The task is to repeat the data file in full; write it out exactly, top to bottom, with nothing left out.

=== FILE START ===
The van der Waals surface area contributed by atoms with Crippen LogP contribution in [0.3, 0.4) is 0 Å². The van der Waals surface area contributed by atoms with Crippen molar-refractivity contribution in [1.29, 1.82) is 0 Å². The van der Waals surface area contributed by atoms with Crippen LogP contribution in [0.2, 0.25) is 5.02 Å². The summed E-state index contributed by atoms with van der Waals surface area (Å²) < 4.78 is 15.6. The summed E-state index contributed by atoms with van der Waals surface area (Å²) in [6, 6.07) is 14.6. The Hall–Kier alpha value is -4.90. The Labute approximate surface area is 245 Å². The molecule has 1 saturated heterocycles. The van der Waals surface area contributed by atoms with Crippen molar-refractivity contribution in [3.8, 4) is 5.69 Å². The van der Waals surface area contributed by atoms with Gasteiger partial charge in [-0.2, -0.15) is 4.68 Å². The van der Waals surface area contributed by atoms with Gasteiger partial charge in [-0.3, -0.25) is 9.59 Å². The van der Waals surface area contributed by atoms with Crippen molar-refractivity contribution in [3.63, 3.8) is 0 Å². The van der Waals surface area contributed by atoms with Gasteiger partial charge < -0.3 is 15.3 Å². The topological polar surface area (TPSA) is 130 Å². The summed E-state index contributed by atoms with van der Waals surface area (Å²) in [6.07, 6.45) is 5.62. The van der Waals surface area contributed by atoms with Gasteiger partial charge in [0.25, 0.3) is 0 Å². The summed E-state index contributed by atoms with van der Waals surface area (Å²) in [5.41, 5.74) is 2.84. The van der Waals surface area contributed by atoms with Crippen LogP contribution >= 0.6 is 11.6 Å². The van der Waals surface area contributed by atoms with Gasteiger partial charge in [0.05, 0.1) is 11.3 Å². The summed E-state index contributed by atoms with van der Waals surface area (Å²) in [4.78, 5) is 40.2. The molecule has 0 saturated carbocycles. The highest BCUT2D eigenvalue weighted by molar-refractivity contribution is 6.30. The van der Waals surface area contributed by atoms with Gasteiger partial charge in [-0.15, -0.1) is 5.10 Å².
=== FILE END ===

The van der Waals surface area contributed by atoms with Crippen LogP contribution in [0.3, 0.4) is 0 Å². The van der Waals surface area contributed by atoms with Crippen molar-refractivity contribution in [1.29, 1.82) is 0 Å². The van der Waals surface area contributed by atoms with Crippen LogP contribution in [0.2, 0.25) is 5.02 Å². The summed E-state index contributed by atoms with van der Waals surface area (Å²) < 4.78 is 15.6. The summed E-state index contributed by atoms with van der Waals surface area (Å²) in [6, 6.07) is 14.6. The Hall–Kier alpha value is -4.90. The Labute approximate surface area is 245 Å². The molecule has 1 saturated heterocycles. The van der Waals surface area contributed by atoms with Crippen molar-refractivity contribution in [3.8, 4) is 5.69 Å². The van der Waals surface area contributed by atoms with Gasteiger partial charge in [-0.2, -0.15) is 4.68 Å². The van der Waals surface area contributed by atoms with Gasteiger partial charge in [-0.3, -0.25) is 9.59 Å². The van der Waals surface area contributed by atoms with Crippen molar-refractivity contribution in [3.63, 3.8) is 0 Å². The van der Waals surface area contributed by atoms with Gasteiger partial charge < -0.3 is 15.3 Å². The topological polar surface area (TPSA) is 130 Å². The summed E-state index contributed by atoms with van der Waals surface area (Å²) in [6.07, 6.45) is 5.62. The van der Waals surface area contributed by atoms with Gasteiger partial charge in [0.25, 0.3) is 0 Å². The summed E-state index contributed by atoms with van der Waals surface area (Å²) in [5.41, 5.74) is 2.84. The van der Waals surface area contributed by atoms with Crippen LogP contribution >= 0.6 is 11.6 Å². The van der Waals surface area contributed by atoms with Gasteiger partial charge in [0.05, 0.1) is 11.3 Å². The summed E-state index contributed by atoms with van der Waals surface area (Å²) in [4.78, 5) is 40.2. The molecule has 0 saturated carbocycles. The highest BCUT2D eigenvalue weighted by molar-refractivity contribution is 6.30. The van der Waals surface area contributed by atoms with Gasteiger partial charge in [-0.15, -0.1) is 5.10 Å².